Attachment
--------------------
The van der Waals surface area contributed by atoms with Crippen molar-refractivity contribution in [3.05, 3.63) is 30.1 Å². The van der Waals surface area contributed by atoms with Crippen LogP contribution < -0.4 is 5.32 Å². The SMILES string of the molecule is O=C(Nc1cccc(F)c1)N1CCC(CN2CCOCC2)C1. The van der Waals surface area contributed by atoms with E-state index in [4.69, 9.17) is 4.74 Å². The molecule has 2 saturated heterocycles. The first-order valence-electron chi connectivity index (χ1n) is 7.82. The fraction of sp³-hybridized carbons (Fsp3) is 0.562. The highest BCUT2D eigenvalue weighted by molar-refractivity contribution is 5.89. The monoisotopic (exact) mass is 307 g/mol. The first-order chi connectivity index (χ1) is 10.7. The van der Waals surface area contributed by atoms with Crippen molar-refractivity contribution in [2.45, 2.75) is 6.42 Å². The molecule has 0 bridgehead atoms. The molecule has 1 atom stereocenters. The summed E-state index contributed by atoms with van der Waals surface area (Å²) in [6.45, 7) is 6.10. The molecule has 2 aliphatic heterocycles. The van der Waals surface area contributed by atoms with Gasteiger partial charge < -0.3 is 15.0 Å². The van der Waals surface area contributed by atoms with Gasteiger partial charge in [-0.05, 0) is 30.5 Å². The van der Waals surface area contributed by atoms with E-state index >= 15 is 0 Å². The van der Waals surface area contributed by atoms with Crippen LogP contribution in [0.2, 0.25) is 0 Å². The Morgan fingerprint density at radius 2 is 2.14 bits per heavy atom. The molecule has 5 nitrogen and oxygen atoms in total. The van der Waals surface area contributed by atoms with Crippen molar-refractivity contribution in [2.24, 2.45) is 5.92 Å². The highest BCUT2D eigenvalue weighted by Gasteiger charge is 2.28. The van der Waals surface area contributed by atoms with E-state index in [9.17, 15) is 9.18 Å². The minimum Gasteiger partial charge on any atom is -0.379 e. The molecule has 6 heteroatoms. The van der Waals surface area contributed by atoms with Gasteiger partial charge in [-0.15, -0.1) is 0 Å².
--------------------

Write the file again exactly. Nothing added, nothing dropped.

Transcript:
The van der Waals surface area contributed by atoms with Crippen molar-refractivity contribution in [3.05, 3.63) is 30.1 Å². The van der Waals surface area contributed by atoms with Crippen LogP contribution < -0.4 is 5.32 Å². The SMILES string of the molecule is O=C(Nc1cccc(F)c1)N1CCC(CN2CCOCC2)C1. The van der Waals surface area contributed by atoms with E-state index in [4.69, 9.17) is 4.74 Å². The molecule has 2 saturated heterocycles. The first-order valence-electron chi connectivity index (χ1n) is 7.82. The fraction of sp³-hybridized carbons (Fsp3) is 0.562. The highest BCUT2D eigenvalue weighted by molar-refractivity contribution is 5.89. The monoisotopic (exact) mass is 307 g/mol. The first-order chi connectivity index (χ1) is 10.7. The van der Waals surface area contributed by atoms with Crippen molar-refractivity contribution in [2.45, 2.75) is 6.42 Å². The molecule has 0 bridgehead atoms. The molecule has 1 atom stereocenters. The summed E-state index contributed by atoms with van der Waals surface area (Å²) in [6.45, 7) is 6.10. The molecule has 2 aliphatic heterocycles. The van der Waals surface area contributed by atoms with Gasteiger partial charge < -0.3 is 15.0 Å². The van der Waals surface area contributed by atoms with Gasteiger partial charge in [-0.05, 0) is 30.5 Å². The van der Waals surface area contributed by atoms with E-state index >= 15 is 0 Å². The van der Waals surface area contributed by atoms with Crippen LogP contribution in [0.2, 0.25) is 0 Å². The Morgan fingerprint density at radius 2 is 2.14 bits per heavy atom. The molecule has 5 nitrogen and oxygen atoms in total. The van der Waals surface area contributed by atoms with Crippen molar-refractivity contribution in [2.24, 2.45) is 5.92 Å². The highest BCUT2D eigenvalue weighted by Gasteiger charge is 2.28. The van der Waals surface area contributed by atoms with E-state index in [9.17, 15) is 9.18 Å². The minimum Gasteiger partial charge on any atom is -0.379 e. The molecule has 6 heteroatoms. The van der Waals surface area contributed by atoms with Gasteiger partial charge in [-0.15, -0.1) is 0 Å².